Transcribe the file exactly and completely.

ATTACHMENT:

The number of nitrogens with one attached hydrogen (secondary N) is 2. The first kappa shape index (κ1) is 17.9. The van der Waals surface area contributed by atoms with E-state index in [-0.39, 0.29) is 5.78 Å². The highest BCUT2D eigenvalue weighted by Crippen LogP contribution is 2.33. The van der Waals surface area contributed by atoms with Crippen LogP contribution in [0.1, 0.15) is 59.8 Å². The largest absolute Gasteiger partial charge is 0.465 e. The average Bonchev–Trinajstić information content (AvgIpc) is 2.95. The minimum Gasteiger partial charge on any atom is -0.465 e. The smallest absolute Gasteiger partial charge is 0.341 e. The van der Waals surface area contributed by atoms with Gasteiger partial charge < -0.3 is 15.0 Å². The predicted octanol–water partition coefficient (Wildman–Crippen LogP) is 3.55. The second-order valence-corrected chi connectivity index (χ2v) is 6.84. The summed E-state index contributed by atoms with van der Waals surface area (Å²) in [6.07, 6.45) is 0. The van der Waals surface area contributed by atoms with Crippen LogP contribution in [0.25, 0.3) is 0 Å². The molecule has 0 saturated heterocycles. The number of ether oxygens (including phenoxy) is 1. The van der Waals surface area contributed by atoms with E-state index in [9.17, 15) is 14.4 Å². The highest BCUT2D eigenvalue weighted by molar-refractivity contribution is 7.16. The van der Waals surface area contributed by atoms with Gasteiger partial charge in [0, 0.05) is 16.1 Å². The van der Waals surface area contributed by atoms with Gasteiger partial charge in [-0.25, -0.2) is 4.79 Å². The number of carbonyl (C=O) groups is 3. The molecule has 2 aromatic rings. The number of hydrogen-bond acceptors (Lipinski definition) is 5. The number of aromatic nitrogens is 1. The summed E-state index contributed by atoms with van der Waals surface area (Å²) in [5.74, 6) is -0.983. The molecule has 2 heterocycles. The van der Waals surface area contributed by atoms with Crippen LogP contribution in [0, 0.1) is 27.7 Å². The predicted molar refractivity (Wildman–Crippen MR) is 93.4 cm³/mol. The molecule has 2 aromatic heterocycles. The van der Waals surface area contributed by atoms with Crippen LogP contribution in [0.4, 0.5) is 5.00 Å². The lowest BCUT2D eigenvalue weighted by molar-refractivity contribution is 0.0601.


The number of nitrogens with one attached hydrogen (secondary N) is 2. The first kappa shape index (κ1) is 17.9. The van der Waals surface area contributed by atoms with E-state index in [-0.39, 0.29) is 5.78 Å². The highest BCUT2D eigenvalue weighted by Crippen LogP contribution is 2.33. The van der Waals surface area contributed by atoms with Crippen LogP contribution in [0.1, 0.15) is 59.8 Å². The largest absolute Gasteiger partial charge is 0.465 e. The average Bonchev–Trinajstić information content (AvgIpc) is 2.95. The minimum Gasteiger partial charge on any atom is -0.465 e. The smallest absolute Gasteiger partial charge is 0.341 e. The van der Waals surface area contributed by atoms with Gasteiger partial charge < -0.3 is 15.0 Å². The predicted octanol–water partition coefficient (Wildman–Crippen LogP) is 3.55. The second-order valence-corrected chi connectivity index (χ2v) is 6.84. The summed E-state index contributed by atoms with van der Waals surface area (Å²) in [6.07, 6.45) is 0. The van der Waals surface area contributed by atoms with Crippen LogP contribution in [0.25, 0.3) is 0 Å². The molecule has 0 saturated heterocycles. The number of ether oxygens (including phenoxy) is 1. The van der Waals surface area contributed by atoms with E-state index in [9.17, 15) is 14.4 Å². The highest BCUT2D eigenvalue weighted by molar-refractivity contribution is 7.16. The van der Waals surface area contributed by atoms with Gasteiger partial charge in [0, 0.05) is 16.1 Å². The van der Waals surface area contributed by atoms with Gasteiger partial charge in [-0.25, -0.2) is 4.79 Å². The number of carbonyl (C=O) groups is 3. The molecule has 2 aromatic rings. The number of hydrogen-bond acceptors (Lipinski definition) is 5. The number of aromatic nitrogens is 1. The summed E-state index contributed by atoms with van der Waals surface area (Å²) in [5.74, 6) is -0.983. The molecule has 2 heterocycles. The van der Waals surface area contributed by atoms with Crippen LogP contribution in [0, 0.1) is 27.7 Å². The predicted molar refractivity (Wildman–Crippen MR) is 93.4 cm³/mol. The molecule has 2 aromatic heterocycles. The van der Waals surface area contributed by atoms with Crippen LogP contribution in [0.4, 0.5) is 5.00 Å². The lowest BCUT2D eigenvalue weighted by molar-refractivity contribution is 0.0601.